Steam sterilization for garden soil
Using steam to sterilizeis the best and most effective method, but it is essential to control the temperature and other conditions carefully so that beneficial soil organisms are not killed as well as the harmful ones. If these useful organisms are destroyed, the soil becomes infertile and plant growth will be poor and slow.
In large commercial greenhouses, steam pipes are installed as permanent fixtures, if crops are grown in the ground soil. If you need to sterilize your greenhouse soil regularly, and you make up your own seed and potting composts, it is worth buying or making a steam sterilizer. On a very small scale, it is possible to use a saucepan and cooker.
In all cases the soil must be reasonably fine and dry and should not have had fertilizers added before sterilization. Also, made-up potting composts should not be sterilized—only the separate ingredients. Peat and sand do not normally need to be sterilized.
The basic principle of most steam sterilizers is that water is boiled in a suitable container and the steam is allowed to pass through or around the soil or other material to be sterilized, into which a thermometer is inserted. Ideally the soil temperature should be raised to about 82°C (180°F) as quickly as possible and held at this temperature for about 10 minutes. You should then turn out the soil onto a flat, clean surface to allow it to cool.
A home-made sterilizer can be constructed from a thoroughly cleaned oil drum or similar watertight container provide with a lid. Place this on an oil stove or gas ring, and pour a few inches of water into the bottom, which will boil quickly to produce the steam. Put the soil or other material to be sterilized into a hessian bag and suspend over the boiling water by tying it securely to a rod wedged in the drum. Insert a thermometer through the bag near the top so that it can be easily read by quickly removing the lid.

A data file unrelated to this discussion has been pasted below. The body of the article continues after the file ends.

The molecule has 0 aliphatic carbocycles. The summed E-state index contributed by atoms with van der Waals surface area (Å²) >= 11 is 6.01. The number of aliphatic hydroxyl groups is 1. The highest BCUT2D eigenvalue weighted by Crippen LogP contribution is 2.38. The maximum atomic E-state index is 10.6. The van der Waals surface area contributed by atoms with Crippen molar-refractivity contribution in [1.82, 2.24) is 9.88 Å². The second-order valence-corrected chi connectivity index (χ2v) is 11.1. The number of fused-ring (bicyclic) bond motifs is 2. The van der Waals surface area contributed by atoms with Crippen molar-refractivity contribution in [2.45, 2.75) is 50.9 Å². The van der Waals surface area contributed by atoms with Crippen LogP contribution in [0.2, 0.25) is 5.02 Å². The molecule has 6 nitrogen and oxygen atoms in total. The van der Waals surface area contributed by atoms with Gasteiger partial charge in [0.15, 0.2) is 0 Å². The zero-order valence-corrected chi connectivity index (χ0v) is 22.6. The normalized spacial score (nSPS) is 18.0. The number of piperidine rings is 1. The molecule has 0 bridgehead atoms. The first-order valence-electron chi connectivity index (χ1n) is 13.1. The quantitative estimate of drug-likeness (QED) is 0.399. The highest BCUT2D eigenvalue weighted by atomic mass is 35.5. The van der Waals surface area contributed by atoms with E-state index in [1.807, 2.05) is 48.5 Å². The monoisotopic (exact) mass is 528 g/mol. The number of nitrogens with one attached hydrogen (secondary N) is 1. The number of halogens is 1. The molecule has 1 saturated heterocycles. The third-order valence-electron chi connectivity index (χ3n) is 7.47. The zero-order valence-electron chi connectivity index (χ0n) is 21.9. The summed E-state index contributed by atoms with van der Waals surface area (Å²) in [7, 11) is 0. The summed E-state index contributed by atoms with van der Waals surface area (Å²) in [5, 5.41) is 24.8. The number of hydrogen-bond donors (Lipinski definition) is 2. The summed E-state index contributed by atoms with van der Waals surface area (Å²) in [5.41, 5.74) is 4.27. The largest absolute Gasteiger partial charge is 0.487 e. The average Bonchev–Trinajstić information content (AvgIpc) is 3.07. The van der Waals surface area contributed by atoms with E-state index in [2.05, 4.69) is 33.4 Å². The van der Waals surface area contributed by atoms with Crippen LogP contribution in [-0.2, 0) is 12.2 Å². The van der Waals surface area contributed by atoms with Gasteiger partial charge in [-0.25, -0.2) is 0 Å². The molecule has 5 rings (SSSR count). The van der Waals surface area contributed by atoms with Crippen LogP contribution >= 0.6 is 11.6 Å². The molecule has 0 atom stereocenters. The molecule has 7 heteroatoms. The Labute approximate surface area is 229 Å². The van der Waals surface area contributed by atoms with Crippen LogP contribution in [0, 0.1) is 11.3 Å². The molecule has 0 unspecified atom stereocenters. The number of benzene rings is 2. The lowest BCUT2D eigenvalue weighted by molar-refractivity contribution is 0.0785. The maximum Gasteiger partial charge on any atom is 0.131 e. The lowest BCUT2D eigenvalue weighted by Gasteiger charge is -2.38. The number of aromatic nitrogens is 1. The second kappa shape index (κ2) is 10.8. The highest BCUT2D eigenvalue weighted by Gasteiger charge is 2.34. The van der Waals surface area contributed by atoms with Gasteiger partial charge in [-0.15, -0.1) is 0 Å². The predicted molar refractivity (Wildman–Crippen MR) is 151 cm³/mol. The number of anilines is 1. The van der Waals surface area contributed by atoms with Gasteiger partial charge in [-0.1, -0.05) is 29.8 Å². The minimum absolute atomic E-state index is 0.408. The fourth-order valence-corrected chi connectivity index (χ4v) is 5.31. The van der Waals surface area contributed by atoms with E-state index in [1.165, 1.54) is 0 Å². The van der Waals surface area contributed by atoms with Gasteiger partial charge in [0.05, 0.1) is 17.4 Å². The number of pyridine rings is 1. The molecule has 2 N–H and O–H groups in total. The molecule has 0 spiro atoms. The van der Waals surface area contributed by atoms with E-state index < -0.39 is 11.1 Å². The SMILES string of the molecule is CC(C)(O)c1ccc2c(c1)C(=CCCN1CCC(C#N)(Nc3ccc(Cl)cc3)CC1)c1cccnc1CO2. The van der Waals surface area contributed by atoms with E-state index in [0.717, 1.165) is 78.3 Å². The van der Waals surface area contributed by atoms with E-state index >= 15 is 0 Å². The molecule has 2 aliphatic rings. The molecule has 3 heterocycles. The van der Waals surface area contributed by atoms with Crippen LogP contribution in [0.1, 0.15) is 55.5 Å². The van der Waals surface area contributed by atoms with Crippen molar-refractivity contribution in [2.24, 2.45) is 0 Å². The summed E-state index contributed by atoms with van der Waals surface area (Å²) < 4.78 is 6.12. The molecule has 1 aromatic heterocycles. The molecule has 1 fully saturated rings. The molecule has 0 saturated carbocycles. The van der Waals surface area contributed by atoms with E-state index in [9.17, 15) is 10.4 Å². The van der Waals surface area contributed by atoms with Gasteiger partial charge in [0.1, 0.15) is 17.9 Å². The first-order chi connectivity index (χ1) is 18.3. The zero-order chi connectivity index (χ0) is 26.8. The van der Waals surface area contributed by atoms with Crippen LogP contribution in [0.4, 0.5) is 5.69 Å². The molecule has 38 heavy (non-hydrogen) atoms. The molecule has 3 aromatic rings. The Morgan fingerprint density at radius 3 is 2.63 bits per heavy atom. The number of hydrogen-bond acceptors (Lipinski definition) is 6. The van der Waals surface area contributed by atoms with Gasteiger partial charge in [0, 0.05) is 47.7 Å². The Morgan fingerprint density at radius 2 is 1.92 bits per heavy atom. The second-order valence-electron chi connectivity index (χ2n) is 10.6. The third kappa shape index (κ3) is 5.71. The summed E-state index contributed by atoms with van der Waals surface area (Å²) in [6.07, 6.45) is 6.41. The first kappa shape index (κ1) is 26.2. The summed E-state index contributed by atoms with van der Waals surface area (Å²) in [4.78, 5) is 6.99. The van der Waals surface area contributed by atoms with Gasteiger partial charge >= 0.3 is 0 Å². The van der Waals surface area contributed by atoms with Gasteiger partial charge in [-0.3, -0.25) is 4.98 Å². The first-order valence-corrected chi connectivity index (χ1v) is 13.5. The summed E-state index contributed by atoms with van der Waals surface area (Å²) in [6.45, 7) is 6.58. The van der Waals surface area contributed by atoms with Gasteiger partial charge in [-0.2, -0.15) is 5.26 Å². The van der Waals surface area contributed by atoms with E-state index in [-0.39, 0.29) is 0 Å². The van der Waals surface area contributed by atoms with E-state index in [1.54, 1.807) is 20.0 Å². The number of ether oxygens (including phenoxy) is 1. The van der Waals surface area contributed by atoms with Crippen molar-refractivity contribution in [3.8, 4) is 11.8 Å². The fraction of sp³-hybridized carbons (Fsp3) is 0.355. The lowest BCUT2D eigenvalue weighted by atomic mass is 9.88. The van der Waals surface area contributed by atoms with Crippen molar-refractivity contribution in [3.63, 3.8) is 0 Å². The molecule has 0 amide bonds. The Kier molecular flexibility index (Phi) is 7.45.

For sterilizing small quantities of soil, boil 1.5 cm (¾”) of water in a saucepan and add the dry soil to the brim. Simmer for about 15 minutes and turn out to cool.
Sterilizers of different capacities can be purchased. These are usually electrically heated and consist of a water boiler on which is placed a closely fitting metal box with wire grid at the bottom. The steam passes through this grid and a thermometer is inserted at the top, through the lid.
A few sterilizers are designed to work on the principle that moist soil heats up when a current of electricity is passed through it. In this case the soil must obviously be put into the sterilizer in a moist condition.